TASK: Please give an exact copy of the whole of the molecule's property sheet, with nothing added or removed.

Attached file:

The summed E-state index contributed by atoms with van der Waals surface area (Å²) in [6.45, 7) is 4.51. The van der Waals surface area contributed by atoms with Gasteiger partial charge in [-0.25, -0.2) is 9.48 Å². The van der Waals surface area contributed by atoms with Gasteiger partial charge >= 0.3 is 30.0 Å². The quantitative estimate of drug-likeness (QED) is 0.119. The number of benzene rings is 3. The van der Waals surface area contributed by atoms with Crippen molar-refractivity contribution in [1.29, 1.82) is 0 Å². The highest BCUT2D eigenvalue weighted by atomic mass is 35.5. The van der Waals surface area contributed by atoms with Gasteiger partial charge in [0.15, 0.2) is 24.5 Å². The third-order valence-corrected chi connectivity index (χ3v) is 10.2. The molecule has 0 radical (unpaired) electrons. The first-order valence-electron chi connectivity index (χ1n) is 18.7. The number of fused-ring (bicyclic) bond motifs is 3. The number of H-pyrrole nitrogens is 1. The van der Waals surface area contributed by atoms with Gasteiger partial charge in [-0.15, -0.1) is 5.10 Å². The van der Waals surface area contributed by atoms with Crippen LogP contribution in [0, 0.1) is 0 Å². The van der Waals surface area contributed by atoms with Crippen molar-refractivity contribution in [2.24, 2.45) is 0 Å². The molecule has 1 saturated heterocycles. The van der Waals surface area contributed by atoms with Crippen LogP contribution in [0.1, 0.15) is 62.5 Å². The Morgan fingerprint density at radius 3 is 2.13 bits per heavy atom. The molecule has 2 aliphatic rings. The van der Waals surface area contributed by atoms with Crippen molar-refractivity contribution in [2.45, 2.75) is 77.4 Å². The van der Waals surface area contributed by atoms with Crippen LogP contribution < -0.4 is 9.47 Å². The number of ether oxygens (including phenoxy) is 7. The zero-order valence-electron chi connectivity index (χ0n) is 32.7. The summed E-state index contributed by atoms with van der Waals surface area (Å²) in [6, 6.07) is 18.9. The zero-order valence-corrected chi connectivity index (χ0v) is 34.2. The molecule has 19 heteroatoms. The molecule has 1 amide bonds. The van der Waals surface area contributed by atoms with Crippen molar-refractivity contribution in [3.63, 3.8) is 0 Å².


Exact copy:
The summed E-state index contributed by atoms with van der Waals surface area (Å²) in [6.45, 7) is 4.51. The van der Waals surface area contributed by atoms with Gasteiger partial charge in [-0.25, -0.2) is 9.48 Å². The van der Waals surface area contributed by atoms with Gasteiger partial charge >= 0.3 is 30.0 Å². The quantitative estimate of drug-likeness (QED) is 0.119. The number of benzene rings is 3. The van der Waals surface area contributed by atoms with Crippen molar-refractivity contribution in [1.29, 1.82) is 0 Å². The highest BCUT2D eigenvalue weighted by atomic mass is 35.5. The van der Waals surface area contributed by atoms with Gasteiger partial charge in [0.15, 0.2) is 24.5 Å². The third-order valence-corrected chi connectivity index (χ3v) is 10.2. The molecule has 0 radical (unpaired) electrons. The first-order valence-electron chi connectivity index (χ1n) is 18.7. The number of fused-ring (bicyclic) bond motifs is 3. The number of H-pyrrole nitrogens is 1. The van der Waals surface area contributed by atoms with Gasteiger partial charge in [-0.15, -0.1) is 5.10 Å². The van der Waals surface area contributed by atoms with Crippen LogP contribution in [0, 0.1) is 0 Å². The van der Waals surface area contributed by atoms with Crippen molar-refractivity contribution in [2.24, 2.45) is 0 Å². The molecule has 1 saturated heterocycles. The van der Waals surface area contributed by atoms with Crippen LogP contribution in [0.1, 0.15) is 62.5 Å². The Morgan fingerprint density at radius 3 is 2.13 bits per heavy atom. The molecule has 2 aliphatic rings. The van der Waals surface area contributed by atoms with Crippen molar-refractivity contribution in [2.45, 2.75) is 77.4 Å². The van der Waals surface area contributed by atoms with Crippen LogP contribution < -0.4 is 9.47 Å². The number of ether oxygens (including phenoxy) is 7. The zero-order valence-electron chi connectivity index (χ0n) is 32.7. The summed E-state index contributed by atoms with van der Waals surface area (Å²) in [6, 6.07) is 18.9. The zero-order valence-corrected chi connectivity index (χ0v) is 34.2. The molecule has 19 heteroatoms. The molecule has 1 amide bonds. The van der Waals surface area contributed by atoms with Crippen molar-refractivity contribution in [3.63, 3.8) is 0 Å².